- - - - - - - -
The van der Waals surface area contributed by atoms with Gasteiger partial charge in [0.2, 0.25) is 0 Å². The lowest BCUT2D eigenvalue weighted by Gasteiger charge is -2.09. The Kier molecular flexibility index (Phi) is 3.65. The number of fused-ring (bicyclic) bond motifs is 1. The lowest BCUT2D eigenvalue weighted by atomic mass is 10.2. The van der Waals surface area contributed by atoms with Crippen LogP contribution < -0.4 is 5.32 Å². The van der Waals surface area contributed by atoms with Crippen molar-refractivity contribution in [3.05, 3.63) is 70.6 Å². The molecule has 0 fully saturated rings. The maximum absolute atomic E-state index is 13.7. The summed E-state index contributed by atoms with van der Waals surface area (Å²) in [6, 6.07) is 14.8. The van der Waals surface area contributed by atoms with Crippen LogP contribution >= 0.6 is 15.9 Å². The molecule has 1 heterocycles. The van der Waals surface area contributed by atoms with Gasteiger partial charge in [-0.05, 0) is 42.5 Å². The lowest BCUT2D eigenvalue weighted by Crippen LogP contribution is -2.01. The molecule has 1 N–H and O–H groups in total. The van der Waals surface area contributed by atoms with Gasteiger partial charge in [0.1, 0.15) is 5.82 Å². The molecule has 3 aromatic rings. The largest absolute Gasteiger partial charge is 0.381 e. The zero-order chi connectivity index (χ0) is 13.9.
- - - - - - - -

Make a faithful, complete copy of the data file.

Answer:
The van der Waals surface area contributed by atoms with Gasteiger partial charge in [0.2, 0.25) is 0 Å². The lowest BCUT2D eigenvalue weighted by Gasteiger charge is -2.09. The Kier molecular flexibility index (Phi) is 3.65. The number of fused-ring (bicyclic) bond motifs is 1. The lowest BCUT2D eigenvalue weighted by atomic mass is 10.2. The van der Waals surface area contributed by atoms with Crippen LogP contribution < -0.4 is 5.32 Å². The van der Waals surface area contributed by atoms with Crippen molar-refractivity contribution in [3.05, 3.63) is 70.6 Å². The molecule has 0 fully saturated rings. The maximum absolute atomic E-state index is 13.7. The summed E-state index contributed by atoms with van der Waals surface area (Å²) in [6, 6.07) is 14.8. The van der Waals surface area contributed by atoms with Crippen LogP contribution >= 0.6 is 15.9 Å². The molecule has 1 heterocycles. The van der Waals surface area contributed by atoms with Gasteiger partial charge in [-0.05, 0) is 42.5 Å². The lowest BCUT2D eigenvalue weighted by Crippen LogP contribution is -2.01. The molecule has 1 N–H and O–H groups in total. The van der Waals surface area contributed by atoms with Gasteiger partial charge in [0.1, 0.15) is 5.82 Å². The molecule has 3 aromatic rings. The largest absolute Gasteiger partial charge is 0.381 e. The zero-order chi connectivity index (χ0) is 13.9.